The Carent family, said to derive their name from Caerwent, had established themselves in the Isle of Purbeck and on the border of Somerset and Dorset long before the birth of this shire knight. Carent’s grandfather, another William Carent, died in 1406 leaving the residue of his personal estate to his grandson and the latter’s mother Alice. His father was still alive, however, and according to the 1412 assessment held lands at Swanage, Marnhull, Plush and Winterborne St. Martin, Dorset (valued at over £27 p.a.), and the manor of Marsh near Yeovil and land in Milborne Port, Toomer and Kingston Pitney in Somerset (valued at £25 p.a.) The date of the father’s death is not known, but Carent was no longer called ‘junior’ after October 1422. By the time of his own death his landed holdings had not increased much, though he had enjoyed other properties in his lifetime, through both royal grants and marriage. Where he did make permanent additions to the family estates it was always in the same areas: at Nash, Okeford Fitzpaine, Wyke and Yeovil. His second wife, whom he married without royal licence (escaping lightly with a fine of only five marks), was possessed of 11 manors in Somerset (nearly all in the south of the county, near the Dorset border), which were mostly her dower from her first husband, John Stourton I, and lands in Wiltshire and Derbyshire, left her by another husband, Sir John Beynton.3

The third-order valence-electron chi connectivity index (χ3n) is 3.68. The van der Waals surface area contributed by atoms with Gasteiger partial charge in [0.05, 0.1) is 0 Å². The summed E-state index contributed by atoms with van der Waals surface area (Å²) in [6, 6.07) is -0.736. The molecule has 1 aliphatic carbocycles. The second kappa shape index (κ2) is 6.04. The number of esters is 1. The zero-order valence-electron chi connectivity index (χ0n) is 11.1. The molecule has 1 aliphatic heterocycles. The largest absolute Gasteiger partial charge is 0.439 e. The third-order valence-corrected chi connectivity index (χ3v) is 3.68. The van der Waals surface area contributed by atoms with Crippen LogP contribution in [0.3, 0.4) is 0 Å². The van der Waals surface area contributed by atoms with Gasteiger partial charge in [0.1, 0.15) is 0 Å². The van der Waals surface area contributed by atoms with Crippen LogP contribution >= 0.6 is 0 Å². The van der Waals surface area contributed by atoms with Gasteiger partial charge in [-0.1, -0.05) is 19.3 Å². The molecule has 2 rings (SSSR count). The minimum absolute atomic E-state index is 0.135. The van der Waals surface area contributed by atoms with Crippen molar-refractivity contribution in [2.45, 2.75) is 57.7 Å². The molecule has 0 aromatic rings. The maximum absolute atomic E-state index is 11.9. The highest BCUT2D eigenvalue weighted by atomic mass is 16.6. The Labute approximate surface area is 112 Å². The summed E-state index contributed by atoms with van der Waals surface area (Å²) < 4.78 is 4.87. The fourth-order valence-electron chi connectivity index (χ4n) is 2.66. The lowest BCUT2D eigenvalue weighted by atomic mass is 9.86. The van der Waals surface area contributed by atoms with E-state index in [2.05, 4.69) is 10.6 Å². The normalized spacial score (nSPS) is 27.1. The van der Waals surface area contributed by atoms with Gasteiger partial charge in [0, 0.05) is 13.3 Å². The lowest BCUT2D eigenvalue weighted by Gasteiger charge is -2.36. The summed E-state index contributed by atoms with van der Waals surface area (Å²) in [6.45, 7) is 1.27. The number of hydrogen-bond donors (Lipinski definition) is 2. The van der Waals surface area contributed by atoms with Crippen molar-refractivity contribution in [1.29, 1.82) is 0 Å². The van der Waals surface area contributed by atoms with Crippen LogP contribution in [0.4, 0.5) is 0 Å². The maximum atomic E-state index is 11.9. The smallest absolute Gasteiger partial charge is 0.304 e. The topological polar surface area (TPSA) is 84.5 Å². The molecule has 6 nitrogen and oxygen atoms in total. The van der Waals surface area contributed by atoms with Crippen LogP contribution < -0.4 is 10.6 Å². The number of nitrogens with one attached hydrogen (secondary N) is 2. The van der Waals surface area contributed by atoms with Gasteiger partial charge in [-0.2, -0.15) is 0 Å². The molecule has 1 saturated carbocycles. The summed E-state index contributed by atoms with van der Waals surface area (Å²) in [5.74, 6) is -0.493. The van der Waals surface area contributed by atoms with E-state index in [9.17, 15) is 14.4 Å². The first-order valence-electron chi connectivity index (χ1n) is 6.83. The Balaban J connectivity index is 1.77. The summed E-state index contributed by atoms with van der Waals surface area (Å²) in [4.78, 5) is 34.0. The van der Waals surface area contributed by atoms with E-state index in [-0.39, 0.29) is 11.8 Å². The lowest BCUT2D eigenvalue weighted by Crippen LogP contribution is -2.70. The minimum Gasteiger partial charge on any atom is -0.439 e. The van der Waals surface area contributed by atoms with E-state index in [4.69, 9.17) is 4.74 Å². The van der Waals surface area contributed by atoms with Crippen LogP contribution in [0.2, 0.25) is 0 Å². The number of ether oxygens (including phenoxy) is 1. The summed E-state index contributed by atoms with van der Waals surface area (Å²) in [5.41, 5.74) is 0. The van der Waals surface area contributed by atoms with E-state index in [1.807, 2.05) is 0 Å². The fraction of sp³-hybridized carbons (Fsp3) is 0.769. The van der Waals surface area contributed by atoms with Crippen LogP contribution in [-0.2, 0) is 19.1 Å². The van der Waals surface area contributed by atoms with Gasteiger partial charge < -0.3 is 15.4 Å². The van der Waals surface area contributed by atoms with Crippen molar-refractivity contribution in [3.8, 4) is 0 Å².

But if Carent’s lands — at least of his own inheritance — were not particularly substantial, his public service reveals him to have been influential in county affairs, both in Dorset and Somerset. Although clearly an able administrator, he probably owed his prominent position also to his close connexions with the Stourtons, especially when his brother-in-law (Sir) John Stourton II* came to enjoy a position of trust in the household of Henry VI and was raised to the peerage. Carent’s close relationship with his first wife’s family lasted from 1416 for upwards of 50 years. He acted as a feoffee of the estates and as executor of the will of his wife’s uncle, John Stourton of Preston Plucknett (whose widow he later married), receiving from him bequests of a black horse and £10 ‘for his labour and friendship’, and by 1431 he was also acting as feoffee for his brother-in-law the younger John, with whom he came to be associated not only in local affairs but also in matters of more general concern. Both Carent and Stourton appear in a list drawn up in the office of the privy seal in about June 1435 for Humphrey, duke of Gloucester, possibly for the purpose of raising loans, and in 1436 both men advanced £40 to the Crown to help equip an expedition to France. It was through Stourton that Carent became known to John Beaufort, duke of Somerset, whose wife was Stourton’s cousin. Carent was associated with Somerset at the latest by December 1439 when he was commissioned to take the muster of the duke’s retinue at Poole; and in July 1443 Somerset named him and Stourton among the trustees of some 13 manors in various counties, ‘to execute his will’. But although Stourton was a member of the King’s Council, Carent himself had little to do with government at the centre, apart from being summoned along with Stourton’s son, Sir William†, to represent Dorset in the great council called for 21 May 1455. Another contact in court circles was his own brother Nicholas, dean of Wells 1446-67, who was secretary to Queen Margaret by 1448 and remained in her employment until 1458. Yet during the crises of 1459-61 Carent seems to have followed the lead of his brother-in-law Lord Stourton, adopting an impartial stance as far as possible. He retained his place on the Dorset bench throughout, and showed himself ready to offer his services to the Yorkist regime when the time came.4